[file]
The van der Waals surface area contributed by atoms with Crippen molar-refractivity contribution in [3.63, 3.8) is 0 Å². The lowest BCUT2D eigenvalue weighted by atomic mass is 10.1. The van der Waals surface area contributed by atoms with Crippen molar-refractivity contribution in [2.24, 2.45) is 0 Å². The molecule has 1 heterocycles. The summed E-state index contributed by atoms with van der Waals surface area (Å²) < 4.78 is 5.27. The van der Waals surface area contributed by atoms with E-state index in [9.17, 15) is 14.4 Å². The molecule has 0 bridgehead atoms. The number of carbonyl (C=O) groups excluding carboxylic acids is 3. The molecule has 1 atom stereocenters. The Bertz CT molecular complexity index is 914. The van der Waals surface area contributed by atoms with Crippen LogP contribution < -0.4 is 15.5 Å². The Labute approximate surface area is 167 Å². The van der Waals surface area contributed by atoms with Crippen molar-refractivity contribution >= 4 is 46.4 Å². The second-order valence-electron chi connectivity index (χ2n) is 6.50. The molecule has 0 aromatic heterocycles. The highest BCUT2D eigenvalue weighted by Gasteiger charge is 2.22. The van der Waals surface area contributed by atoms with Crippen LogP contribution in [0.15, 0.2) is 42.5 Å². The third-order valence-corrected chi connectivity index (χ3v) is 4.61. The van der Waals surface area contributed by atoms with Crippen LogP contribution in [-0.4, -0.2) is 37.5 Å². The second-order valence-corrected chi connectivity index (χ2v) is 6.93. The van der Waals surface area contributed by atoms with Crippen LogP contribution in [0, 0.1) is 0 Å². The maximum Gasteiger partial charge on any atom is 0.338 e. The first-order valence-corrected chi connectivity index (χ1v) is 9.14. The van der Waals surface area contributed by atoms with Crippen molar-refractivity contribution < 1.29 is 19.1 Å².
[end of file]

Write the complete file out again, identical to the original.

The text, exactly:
The van der Waals surface area contributed by atoms with Crippen molar-refractivity contribution in [3.63, 3.8) is 0 Å². The lowest BCUT2D eigenvalue weighted by atomic mass is 10.1. The van der Waals surface area contributed by atoms with Crippen molar-refractivity contribution in [2.24, 2.45) is 0 Å². The molecule has 1 heterocycles. The summed E-state index contributed by atoms with van der Waals surface area (Å²) < 4.78 is 5.27. The van der Waals surface area contributed by atoms with E-state index in [9.17, 15) is 14.4 Å². The molecule has 0 bridgehead atoms. The number of carbonyl (C=O) groups excluding carboxylic acids is 3. The molecule has 1 atom stereocenters. The Bertz CT molecular complexity index is 914. The van der Waals surface area contributed by atoms with Crippen LogP contribution < -0.4 is 15.5 Å². The Labute approximate surface area is 167 Å². The van der Waals surface area contributed by atoms with Crippen molar-refractivity contribution >= 4 is 46.4 Å². The second-order valence-electron chi connectivity index (χ2n) is 6.50. The molecule has 0 aromatic heterocycles. The highest BCUT2D eigenvalue weighted by Gasteiger charge is 2.22. The van der Waals surface area contributed by atoms with Crippen LogP contribution in [0.15, 0.2) is 42.5 Å². The third-order valence-corrected chi connectivity index (χ3v) is 4.61. The van der Waals surface area contributed by atoms with Crippen LogP contribution in [-0.4, -0.2) is 37.5 Å². The second-order valence-corrected chi connectivity index (χ2v) is 6.93. The van der Waals surface area contributed by atoms with Crippen LogP contribution in [0, 0.1) is 0 Å². The maximum Gasteiger partial charge on any atom is 0.338 e. The first-order valence-corrected chi connectivity index (χ1v) is 9.14. The van der Waals surface area contributed by atoms with Crippen molar-refractivity contribution < 1.29 is 19.1 Å².